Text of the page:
Review: Regalia: Of Men and Monarchs – PS4

Just a few years ago, Regalia: Of Men and Monarchs was little more than a dream for the indie team of developers at Pixelated Milk. Then, one uber-successful Kickstarter later, their little indie dream became a full-fledged reality. In fact, their vision for what the world of Regalia could be went over so well with fellow gamers that they more than doubled their $40,000 goal. Now, Pixelated Milk along with Crunching Koalas and distributor Klabator, are bringing an advanced version of the game to the PlayStation Store. What is Regalia: Of Men and Monarchs – Royal Edition? It’s a Japanese inspired turn-based tactical RPG with strategic elements. Did this indie team meet the lofty goals they promised with all of that Kickstarter money they raked in? No need to guess, just keep reading and I’ll spill the beans.

It’s a JRPG after all, so it’s all about the story, and the story goes something like this. The hero is a young man named Kay. We meet the sad-sack and his two sisters, Elaine and Gwendolyn, along with Kay’s faithful servant/bodyguard Griffith just as the four of them completed the long trek back to Kay’s homeland at the behest of his dying father. In the distant land of Rashytil Expanse lies Kay’s birthright, the House Loren, deep in the heart of Ascalia. As the four of them arrive, Kay see’s that he is not the heir to a beautiful kingdom, but instead a home in ruins. Just as our intrepid hero realizes that he isn’t inheriting a mighty kingdom to rule, we meet a shady debt collector named Crucey, who insists that as the new head of House Loren, the crippling debt and unpaid taxes that his family accrued are his responsibility. So that is the game, instead of some evil bad guy that needs your smiting, the goal here is to rebuild your kingdom and pay off the old debts. It may not sound like the highest of stakes, but despite the normalcy of paying off debts and taxes, it all still worked.

The good news is that you won’t be working a boring, dead-end job to pay your debts. Instead, you’ll be plundering dungeons and killing more monsters and bad guys than you can shake a sword at. Much of the 30-40 hours it will take you to complete the game (unless you play the easy mode that allows you to skip most of the battles), you’ll spend listening to a LOT of, albeit, excellent voice acting and even more text to read. But if you’re a fan of this genre, than you already knew that was coming.

The combat is grid-based strategic combat that fans of Final Fantasy Tactics will find instantly familiar. There are a ton of characters that you can take into battle with you, and they all offer something unique. Along with these unique abilities, each character can also use consumables, which can be found, crafted or purchased. In battle, you’ll also need to be cognizant about your line of sight and friendly fire. When I get to spinning that blade, I don’t care who’s in my way—someone’s getting cut. The combat was challenging and took a fair amount of trial and error on my end. Strategic style turn-based aren’t usually my go-to RPG’s, so that played a role here, but there is a lot to consider and do in each turn of every battle. Once I got the hang of it, I thought it worked really well.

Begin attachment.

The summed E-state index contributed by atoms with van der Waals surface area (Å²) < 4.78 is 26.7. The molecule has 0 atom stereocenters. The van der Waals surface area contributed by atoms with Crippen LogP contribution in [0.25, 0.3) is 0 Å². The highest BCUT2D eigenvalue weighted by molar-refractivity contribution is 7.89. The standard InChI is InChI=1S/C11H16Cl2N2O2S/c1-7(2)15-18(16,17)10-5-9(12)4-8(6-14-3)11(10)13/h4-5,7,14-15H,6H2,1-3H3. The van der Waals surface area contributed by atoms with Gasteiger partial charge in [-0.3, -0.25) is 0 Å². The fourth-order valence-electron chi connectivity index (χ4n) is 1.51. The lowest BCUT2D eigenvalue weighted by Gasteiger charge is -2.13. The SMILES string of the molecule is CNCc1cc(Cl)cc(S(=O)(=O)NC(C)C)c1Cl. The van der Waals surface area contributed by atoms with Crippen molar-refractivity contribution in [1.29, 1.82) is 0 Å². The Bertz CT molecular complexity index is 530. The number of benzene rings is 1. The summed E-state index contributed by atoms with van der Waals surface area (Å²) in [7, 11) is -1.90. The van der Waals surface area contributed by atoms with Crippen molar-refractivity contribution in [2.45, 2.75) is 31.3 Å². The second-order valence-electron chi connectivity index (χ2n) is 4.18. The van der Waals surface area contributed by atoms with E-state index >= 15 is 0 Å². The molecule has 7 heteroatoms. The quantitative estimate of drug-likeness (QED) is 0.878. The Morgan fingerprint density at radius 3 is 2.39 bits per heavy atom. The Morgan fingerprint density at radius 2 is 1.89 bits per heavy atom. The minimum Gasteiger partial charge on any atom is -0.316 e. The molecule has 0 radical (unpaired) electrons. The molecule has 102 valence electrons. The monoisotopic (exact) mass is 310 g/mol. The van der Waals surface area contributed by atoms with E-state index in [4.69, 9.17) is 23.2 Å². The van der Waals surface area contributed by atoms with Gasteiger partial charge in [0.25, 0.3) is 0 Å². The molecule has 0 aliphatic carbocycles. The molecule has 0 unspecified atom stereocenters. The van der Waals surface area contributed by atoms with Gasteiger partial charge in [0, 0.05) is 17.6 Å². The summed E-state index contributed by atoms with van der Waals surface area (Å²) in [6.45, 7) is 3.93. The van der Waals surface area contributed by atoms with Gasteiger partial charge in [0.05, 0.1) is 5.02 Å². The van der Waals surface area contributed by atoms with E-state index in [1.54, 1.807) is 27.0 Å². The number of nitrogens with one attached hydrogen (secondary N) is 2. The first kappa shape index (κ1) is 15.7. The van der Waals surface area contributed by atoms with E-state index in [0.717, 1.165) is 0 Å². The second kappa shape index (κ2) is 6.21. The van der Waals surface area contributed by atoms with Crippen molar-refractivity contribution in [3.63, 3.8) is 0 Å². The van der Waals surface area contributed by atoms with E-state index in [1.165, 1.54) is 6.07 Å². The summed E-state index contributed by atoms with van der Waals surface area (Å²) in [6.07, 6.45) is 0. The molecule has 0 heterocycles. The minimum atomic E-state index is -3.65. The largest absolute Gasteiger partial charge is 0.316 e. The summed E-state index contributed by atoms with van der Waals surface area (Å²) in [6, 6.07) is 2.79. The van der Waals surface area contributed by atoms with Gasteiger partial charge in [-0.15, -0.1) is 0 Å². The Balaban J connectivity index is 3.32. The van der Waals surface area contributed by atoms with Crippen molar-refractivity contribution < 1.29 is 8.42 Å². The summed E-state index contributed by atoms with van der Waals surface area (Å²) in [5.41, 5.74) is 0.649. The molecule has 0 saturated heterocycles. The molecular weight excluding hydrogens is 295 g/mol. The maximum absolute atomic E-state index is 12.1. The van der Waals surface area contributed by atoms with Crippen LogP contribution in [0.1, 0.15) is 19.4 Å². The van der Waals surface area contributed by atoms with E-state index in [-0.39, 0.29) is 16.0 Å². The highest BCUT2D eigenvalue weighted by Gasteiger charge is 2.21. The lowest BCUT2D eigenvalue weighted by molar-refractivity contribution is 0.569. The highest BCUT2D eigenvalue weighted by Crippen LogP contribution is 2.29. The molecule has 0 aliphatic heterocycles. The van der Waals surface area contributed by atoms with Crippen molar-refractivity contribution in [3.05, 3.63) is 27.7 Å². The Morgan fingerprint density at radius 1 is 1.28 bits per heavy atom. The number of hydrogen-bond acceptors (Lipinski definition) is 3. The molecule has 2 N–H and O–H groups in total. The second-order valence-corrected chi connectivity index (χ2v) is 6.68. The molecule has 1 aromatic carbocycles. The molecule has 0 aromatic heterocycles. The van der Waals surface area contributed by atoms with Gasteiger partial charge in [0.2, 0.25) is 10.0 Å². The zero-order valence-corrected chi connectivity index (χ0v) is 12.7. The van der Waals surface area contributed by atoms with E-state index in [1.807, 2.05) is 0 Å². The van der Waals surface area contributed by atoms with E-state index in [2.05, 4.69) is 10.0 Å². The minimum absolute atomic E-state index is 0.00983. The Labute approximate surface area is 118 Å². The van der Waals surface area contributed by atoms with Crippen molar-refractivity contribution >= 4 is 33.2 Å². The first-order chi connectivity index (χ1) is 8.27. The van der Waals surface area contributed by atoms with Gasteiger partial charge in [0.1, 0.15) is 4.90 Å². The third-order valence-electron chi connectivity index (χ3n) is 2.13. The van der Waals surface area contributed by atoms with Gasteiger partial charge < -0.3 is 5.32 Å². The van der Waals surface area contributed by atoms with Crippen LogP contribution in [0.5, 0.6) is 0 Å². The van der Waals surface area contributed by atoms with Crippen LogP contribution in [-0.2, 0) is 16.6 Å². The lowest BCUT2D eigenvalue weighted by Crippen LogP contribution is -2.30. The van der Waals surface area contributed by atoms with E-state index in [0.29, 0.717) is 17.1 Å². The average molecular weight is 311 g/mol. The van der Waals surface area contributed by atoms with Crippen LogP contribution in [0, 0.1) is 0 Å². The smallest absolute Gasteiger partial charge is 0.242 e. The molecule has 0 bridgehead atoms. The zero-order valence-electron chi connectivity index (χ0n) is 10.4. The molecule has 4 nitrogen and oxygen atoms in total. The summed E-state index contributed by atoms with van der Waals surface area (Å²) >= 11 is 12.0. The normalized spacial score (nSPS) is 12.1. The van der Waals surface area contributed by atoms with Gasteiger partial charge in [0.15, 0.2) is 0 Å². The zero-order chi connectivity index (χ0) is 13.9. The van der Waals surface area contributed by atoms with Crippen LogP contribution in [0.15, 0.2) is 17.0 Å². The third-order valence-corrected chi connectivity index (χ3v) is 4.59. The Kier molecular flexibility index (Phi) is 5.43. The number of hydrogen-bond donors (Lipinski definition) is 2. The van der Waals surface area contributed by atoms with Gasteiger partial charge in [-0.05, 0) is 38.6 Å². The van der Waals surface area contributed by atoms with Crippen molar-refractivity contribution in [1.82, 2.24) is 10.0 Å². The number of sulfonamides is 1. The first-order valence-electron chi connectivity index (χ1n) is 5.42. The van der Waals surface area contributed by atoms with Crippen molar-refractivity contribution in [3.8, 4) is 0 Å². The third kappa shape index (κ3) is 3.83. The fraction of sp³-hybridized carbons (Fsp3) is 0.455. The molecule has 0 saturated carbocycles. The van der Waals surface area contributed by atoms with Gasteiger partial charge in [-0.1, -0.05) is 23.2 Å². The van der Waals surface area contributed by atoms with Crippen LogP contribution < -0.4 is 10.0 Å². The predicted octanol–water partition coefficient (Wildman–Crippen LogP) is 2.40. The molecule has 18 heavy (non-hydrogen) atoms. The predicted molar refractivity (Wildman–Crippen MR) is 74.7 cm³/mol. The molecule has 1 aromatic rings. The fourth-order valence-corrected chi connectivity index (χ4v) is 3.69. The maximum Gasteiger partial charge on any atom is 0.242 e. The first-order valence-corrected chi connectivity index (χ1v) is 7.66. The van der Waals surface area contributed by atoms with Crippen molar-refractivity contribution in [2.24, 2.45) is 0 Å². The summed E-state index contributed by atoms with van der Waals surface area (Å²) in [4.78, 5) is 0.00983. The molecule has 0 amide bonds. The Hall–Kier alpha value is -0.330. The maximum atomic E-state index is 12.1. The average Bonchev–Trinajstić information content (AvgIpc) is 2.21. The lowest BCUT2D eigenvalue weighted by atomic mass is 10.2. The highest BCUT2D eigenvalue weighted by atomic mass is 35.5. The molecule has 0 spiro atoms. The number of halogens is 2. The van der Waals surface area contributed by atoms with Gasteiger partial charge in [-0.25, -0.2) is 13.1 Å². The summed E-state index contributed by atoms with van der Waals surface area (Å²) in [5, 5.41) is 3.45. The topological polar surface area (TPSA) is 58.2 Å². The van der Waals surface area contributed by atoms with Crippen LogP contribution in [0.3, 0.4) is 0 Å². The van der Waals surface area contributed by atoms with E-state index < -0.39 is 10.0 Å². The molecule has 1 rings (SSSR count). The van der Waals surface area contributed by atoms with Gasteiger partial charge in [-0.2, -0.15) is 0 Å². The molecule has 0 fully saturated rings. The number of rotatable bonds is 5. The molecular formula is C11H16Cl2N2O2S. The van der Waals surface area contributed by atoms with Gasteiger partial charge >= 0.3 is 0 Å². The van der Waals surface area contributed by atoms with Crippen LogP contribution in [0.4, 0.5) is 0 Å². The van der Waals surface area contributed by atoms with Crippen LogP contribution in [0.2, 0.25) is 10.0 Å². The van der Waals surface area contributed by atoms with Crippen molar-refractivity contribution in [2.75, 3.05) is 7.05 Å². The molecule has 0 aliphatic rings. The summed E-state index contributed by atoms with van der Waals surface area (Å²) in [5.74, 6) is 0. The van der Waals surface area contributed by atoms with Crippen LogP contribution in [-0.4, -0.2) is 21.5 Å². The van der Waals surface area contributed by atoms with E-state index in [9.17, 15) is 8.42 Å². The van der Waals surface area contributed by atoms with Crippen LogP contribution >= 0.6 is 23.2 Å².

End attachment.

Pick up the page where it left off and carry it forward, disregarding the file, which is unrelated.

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There is also a Persona-like relationship-building mechanic that adds another level of spice to an already loaded dish. To keep the pace of the game moving, the game uses a time keeping mechanic that makes sure you aren’t just sitting around drinking the ashes of your ancestors (Did I mention that our hero isn’t very smart?). Whether you want to build a better rapport with a team member, build or renovate a new bar, or go on a several day adventure, the clock is always ticking and everything you do takes valuable time. Crucey, like any good loan shark worth his salt, isn’t down with your pathetic excuses, so you’ll have to manage your time wisely. It’s a fairly forgiving time mechanic, but as I said, it can’t be ignored.

Game Info

  • Developer: Pixelated Milk, Crunching Koalas
  • Release Date: April 10
  • Price: $25.99

It’s clear the team at Pixelated Milk spent a healthy portion of their stacks of Kickstarter cash on the soundtrack and the professional voice acting, because they are top-notch. There are some cringey lines, and few cheesy deliveries from the voice actors, but as you get to know the characters, these grow on you and really help round out the excellent cast of characters. Speaking of characters, they are hand-drawn 3d over hand-drawn 2d landscapes and they are very good. In fact, the visuals, the music, the writing and the voice acting are all done to a level of polish that is rarely seen in the indie market.

There is a ton of things to do here, making that twenty-five dollar investment seem like a no-brainer, especially if you like classic Japanese inspired RPG’s. This is not your dad’s indie game. Seriously, first class from top to bottom. If you think this sounds like it might be in your wheelhouse, you shouldn’t miss it.

Regalia: Of Men and Monarchs PS4 Review
  • Overall - Very Good - 7.8/10


Regalia: Of Men and Monarchs doesn’t break any new ground, but it does offer a fun RPG with an engaging story. The excessive loading screens can get annoying, but the music, the voice acting and artwork really shine. Near AAA quality at less than half the price. If you’re looking for a new JRPG to sink up to 40 hours into, you could do a lot worse than Regalia: Of Men and Monarchs.

Review Disclaimer: This review was carried out using a copy of the game provided by the publisher. For more information, please read our Review Policy.

Reviewed using base PS4.

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